The hybrid work ecosystem means fewer people in the office every day and more open office space. But when teams do come in, they want and need to work together. The hybrid work culture has shifted the need for cubicles and fixed desks to desk sharing and more collaborative office spaces.
Companies are reconfiguring office layouts to invest in hoteling and more flexible and smaller workspaces embedded with collaboration tools, such as high-resolution digital displays, quality cameras, and improved audio. This gives employees in the office the ability to work in any open workstation, gather in smaller huddle or “hang-out” spaces, and video conference privately and quietly in technology closets (so-called Zoom phone booths.)
For the employer, there are some inherent benefits in the reimagined workplace. They can eliminate office space and excess furniture, reduce overhead, maximize the utilization of existing spaces, and most importantly, adhere to social distancing guidelines.
Long a nice-to-have, digital signage has moved into the must-have category for the post-pandemic workplace. From social distancing and health guidelines to company messaging and wayfinding, digital signage has become an integral part of the communications strategy in the post-COVID workplace.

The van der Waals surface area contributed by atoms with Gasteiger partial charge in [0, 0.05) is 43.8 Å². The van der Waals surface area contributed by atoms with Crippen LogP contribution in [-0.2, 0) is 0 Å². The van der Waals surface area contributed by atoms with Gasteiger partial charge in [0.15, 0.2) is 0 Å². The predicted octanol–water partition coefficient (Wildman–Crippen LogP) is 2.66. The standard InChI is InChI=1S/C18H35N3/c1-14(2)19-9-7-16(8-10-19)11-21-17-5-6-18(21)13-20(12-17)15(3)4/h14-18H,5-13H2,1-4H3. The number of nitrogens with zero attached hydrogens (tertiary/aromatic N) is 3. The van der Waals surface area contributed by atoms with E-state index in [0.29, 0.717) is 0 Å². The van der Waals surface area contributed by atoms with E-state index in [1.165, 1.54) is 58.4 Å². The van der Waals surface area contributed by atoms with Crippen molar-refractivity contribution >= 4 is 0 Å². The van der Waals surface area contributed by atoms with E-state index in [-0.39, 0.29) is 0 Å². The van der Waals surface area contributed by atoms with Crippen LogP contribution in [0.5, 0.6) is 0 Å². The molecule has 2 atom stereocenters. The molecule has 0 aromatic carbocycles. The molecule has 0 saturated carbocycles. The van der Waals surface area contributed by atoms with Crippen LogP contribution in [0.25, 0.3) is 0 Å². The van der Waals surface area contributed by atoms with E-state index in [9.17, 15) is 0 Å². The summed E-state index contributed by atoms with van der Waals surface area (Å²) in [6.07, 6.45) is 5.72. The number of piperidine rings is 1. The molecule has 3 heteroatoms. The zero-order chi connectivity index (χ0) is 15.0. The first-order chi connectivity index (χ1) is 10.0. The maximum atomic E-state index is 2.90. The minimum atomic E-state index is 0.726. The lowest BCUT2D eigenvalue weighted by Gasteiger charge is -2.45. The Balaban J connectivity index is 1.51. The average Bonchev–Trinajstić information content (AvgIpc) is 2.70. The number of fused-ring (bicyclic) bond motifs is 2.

The importance of digital signage to communicate and reduce human interaction starts the moment employees and visitors walk through the door. Lobby signage provides simplified guest/employee registration and user-friendly interfaces for intelligent wayfinding. Once in the building signage can be used to help people see desk space and conference room availability, schedule meetings from the lobby and throughout the building, see all occupancy limits and health guidelines. Signage also gives company leaders the ability to communicate and customize messages to team members company-wide or in specific regions or departments.